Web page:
Whereas the European Food Safety Authority (EFSA) recognises very few health claims attributed to botanicals and instead only recognises health claims attributed to active ingredients.

“The European Commission seems to have given up on defending the single market in this area, not intervening in cases of mutual recognition and not promoting harmonisation; this becomes a negative feedback circle, because businesses need to focus on their local markets and do not push for harmonisation, as the sector weakens. Moreover, national courts, in Sweden for example, have been ignoring EU law. On a whole, in this context, I would be surprised to see positive developments in the future,” ​said Bucchini.

While the Commission works through the claims on-hold, it is likely that member states will be granted permission to regulate botanical claims on a national level. However this could be detrimental to brands who sell across the whole EU, as well as for ingredient producers.

Botanicals is one of the largest growing markets in Europe, with food supplements made from plants, algae, fungi and lichens becoming widely available, according to EFSA.

Most botanical supplements can be purchased without a prescription, in pharmacies, supermarkets and online.

This ease of purchase has prompted safety concerns over the quality of the botanicals being sold.

Whatever legislative decisions are taken must address in practical and pragmatic terms the dogged issue of the quality of some botanicals which unfortunately blights the whole industry and does the consumer a disservice,” ​said Dick Middleton, Chairman of British Herbal Medicine Association (BHMA).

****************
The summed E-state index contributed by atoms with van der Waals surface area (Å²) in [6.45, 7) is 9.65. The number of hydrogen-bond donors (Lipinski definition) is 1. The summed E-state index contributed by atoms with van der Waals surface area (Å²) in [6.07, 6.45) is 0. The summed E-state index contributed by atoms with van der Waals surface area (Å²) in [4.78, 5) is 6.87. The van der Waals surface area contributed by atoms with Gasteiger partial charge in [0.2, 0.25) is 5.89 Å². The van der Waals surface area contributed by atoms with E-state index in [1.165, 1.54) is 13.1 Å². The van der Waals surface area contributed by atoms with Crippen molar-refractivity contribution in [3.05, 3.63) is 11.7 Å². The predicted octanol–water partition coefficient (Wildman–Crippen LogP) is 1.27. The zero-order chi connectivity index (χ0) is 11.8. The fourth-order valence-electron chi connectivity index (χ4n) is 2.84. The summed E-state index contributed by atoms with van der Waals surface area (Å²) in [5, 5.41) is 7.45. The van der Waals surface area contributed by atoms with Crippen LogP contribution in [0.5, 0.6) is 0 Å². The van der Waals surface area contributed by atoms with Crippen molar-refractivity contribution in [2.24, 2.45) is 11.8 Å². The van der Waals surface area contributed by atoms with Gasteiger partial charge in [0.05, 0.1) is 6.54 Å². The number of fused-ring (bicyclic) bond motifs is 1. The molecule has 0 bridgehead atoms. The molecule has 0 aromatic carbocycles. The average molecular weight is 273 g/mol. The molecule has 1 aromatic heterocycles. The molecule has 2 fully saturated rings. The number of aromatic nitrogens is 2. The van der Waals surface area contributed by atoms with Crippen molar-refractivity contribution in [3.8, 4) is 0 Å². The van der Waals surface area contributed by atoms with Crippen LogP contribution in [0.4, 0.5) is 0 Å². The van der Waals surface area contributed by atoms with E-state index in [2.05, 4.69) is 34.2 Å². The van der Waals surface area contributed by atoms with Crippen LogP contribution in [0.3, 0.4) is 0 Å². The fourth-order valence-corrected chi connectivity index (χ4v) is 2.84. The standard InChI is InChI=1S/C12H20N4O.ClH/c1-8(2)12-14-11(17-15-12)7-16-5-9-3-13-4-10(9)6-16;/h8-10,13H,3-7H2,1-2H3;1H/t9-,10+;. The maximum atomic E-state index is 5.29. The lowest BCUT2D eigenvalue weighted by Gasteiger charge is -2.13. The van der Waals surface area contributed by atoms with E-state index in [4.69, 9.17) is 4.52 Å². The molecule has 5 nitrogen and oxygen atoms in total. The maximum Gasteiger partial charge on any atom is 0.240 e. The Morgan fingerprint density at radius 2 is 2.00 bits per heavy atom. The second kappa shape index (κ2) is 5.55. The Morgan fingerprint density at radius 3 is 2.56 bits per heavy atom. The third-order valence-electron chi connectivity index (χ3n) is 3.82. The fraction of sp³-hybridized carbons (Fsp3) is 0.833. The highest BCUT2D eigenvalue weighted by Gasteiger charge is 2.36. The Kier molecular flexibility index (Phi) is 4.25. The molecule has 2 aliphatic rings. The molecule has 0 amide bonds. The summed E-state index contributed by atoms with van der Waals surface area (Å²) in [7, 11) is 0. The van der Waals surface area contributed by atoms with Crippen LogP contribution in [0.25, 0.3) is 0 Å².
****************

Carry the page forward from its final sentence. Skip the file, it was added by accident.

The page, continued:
Despite the challenges facing the botanicals market, Luca Bucchini says it’s not all doom and gloom, the industry is still alive and the true forecast will not be revealed until the study is completed.

“Consumers continue to like botanicals… many still think that protected national markets may work some incumbents, but are bad for most. So, we may still see positive developments – good regulations promoting quality, positive lists and a reasonable approach to claims – in 2017 or more likely in 2018, if the EU survives this moment of uncertainty.”

“However, stakeholders have a huge responsibility in telling their national regulator – and the Commission – that Europe can’t afford to give up on a single market for botanicals.”

Agreeing with Bucchini that there is light at the end of the tunnel is Patrick Coppens, director of regulatory and scientific affairs at Food Supplements Europe.

He said: “member states want to try and solve this issue, and try to prevent barriers to trade. Now with BELFRIT, and Belgium and Italy already publishing their lists, this is a step forward. If that would be taken as the best practice by the EU Commission then I think there can be a quick movement, but there are also member states, of course, who are more resistant to a change in the system. You still need majority of member states to agree on a policy.”

Coppens said the Commission needs to respect the existing market but needs to change the approach to legislation for botanicals in order for it to be successful.